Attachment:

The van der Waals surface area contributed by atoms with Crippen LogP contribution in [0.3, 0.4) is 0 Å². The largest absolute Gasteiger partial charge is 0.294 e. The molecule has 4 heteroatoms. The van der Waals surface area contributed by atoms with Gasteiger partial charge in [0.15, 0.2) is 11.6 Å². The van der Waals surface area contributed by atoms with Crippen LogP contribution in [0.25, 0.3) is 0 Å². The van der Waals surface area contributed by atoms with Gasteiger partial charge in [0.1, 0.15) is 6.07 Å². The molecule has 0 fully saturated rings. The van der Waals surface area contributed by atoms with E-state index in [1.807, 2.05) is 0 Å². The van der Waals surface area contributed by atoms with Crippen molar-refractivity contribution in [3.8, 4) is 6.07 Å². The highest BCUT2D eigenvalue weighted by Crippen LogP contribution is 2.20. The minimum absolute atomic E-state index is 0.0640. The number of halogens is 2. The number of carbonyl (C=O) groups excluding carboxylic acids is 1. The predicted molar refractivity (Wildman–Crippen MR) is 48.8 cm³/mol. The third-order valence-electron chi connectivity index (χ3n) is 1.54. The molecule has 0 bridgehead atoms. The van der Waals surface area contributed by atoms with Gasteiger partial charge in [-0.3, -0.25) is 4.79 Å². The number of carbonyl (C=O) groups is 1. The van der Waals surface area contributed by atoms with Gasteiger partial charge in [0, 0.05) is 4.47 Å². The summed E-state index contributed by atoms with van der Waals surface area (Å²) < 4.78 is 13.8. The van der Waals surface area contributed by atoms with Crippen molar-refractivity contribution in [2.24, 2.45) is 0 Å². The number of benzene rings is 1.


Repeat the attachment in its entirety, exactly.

The van der Waals surface area contributed by atoms with Crippen LogP contribution in [0.3, 0.4) is 0 Å². The largest absolute Gasteiger partial charge is 0.294 e. The molecule has 4 heteroatoms. The van der Waals surface area contributed by atoms with Gasteiger partial charge in [0.15, 0.2) is 11.6 Å². The van der Waals surface area contributed by atoms with Crippen LogP contribution in [0.25, 0.3) is 0 Å². The van der Waals surface area contributed by atoms with Gasteiger partial charge in [0.1, 0.15) is 6.07 Å². The molecule has 0 fully saturated rings. The van der Waals surface area contributed by atoms with E-state index in [1.807, 2.05) is 0 Å². The van der Waals surface area contributed by atoms with Crippen molar-refractivity contribution in [3.8, 4) is 6.07 Å². The highest BCUT2D eigenvalue weighted by Crippen LogP contribution is 2.20. The minimum absolute atomic E-state index is 0.0640. The number of halogens is 2. The number of carbonyl (C=O) groups excluding carboxylic acids is 1. The predicted molar refractivity (Wildman–Crippen MR) is 48.8 cm³/mol. The third-order valence-electron chi connectivity index (χ3n) is 1.54. The molecule has 0 bridgehead atoms. The van der Waals surface area contributed by atoms with Gasteiger partial charge in [-0.3, -0.25) is 4.79 Å². The number of carbonyl (C=O) groups is 1. The van der Waals surface area contributed by atoms with Gasteiger partial charge in [0, 0.05) is 4.47 Å². The summed E-state index contributed by atoms with van der Waals surface area (Å²) < 4.78 is 13.8. The van der Waals surface area contributed by atoms with Crippen molar-refractivity contribution in [2.24, 2.45) is 0 Å². The number of benzene rings is 1.